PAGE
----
Territory markingAnimals use setts as territory markers (Kowalczyk, Zalewski & Jedrzejewska, 2004)Adult males will use more setts or spend a greater proportion of days at outliers than other age and sex classesPatterns of bite wounding (Delahay et al., 2006) and frequency of visits to boundary latrines (Brown, Cheeseman & Harris, 1992) suggest that adult males are most active in territory defence
 The number of used setts or proportion of days spent at outliers will be greater in spring than during other seasonsThere is a peak in territorial behaviour in spring (Neal & Cheeseman, 1996)
Avoidance of harassmentAnimals avoid harassment from other group members by using outliers (Neal, 1977)Young animals will spend a greater proportion of days at outliers than other age and sex classesYoung animals are likely to suffer most harassment from dominant animals in the group (Neal, 1977)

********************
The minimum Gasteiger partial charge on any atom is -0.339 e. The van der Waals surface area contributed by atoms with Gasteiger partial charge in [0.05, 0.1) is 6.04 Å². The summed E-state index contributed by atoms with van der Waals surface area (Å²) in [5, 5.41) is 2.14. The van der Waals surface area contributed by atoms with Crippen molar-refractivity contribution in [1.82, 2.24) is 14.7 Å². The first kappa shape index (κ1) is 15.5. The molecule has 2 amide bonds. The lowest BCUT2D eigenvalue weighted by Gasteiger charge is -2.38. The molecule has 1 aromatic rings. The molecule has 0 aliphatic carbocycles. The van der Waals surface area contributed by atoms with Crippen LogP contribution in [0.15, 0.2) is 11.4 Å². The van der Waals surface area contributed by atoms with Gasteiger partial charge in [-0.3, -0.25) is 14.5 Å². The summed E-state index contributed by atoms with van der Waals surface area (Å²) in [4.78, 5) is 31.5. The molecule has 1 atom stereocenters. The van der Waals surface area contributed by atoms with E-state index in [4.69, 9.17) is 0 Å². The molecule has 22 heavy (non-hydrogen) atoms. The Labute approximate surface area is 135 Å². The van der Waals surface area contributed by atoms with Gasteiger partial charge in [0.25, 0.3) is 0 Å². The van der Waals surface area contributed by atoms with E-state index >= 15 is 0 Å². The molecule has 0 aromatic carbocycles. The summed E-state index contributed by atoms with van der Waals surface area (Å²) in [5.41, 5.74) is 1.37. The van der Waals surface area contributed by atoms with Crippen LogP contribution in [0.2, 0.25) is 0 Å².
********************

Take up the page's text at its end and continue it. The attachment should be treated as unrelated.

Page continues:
Efficient travelOutliers allow efficient access to important areas within badgers' ranges (Kruuk, 1978)Animals with larger ranges will use more setts or spend a greater proportion of days at outliersWide-ranging animals will gain the greatest benefit from minimising travel between setts and areas used in the course of night-time movements
 Used outliers will be particularly associated with core foraging areasThe most efficient placement of outlier setts will be in the areas of greatest night-time use
Emergency shelterAnimals use outliers for refuge from predators or disturbance if they are unable to return to the main sett for this purpose (Butler & Roper, 1995)Animals with larger ranges will use more setts or spend a greater proportion of days at outliersWide-ranging animals will require emergency refuge in areas distant from the main sett
 Used outliers will be particularly associated with core foraging areasEmergency refuge will be most frequently required in areas that are most heavily used at night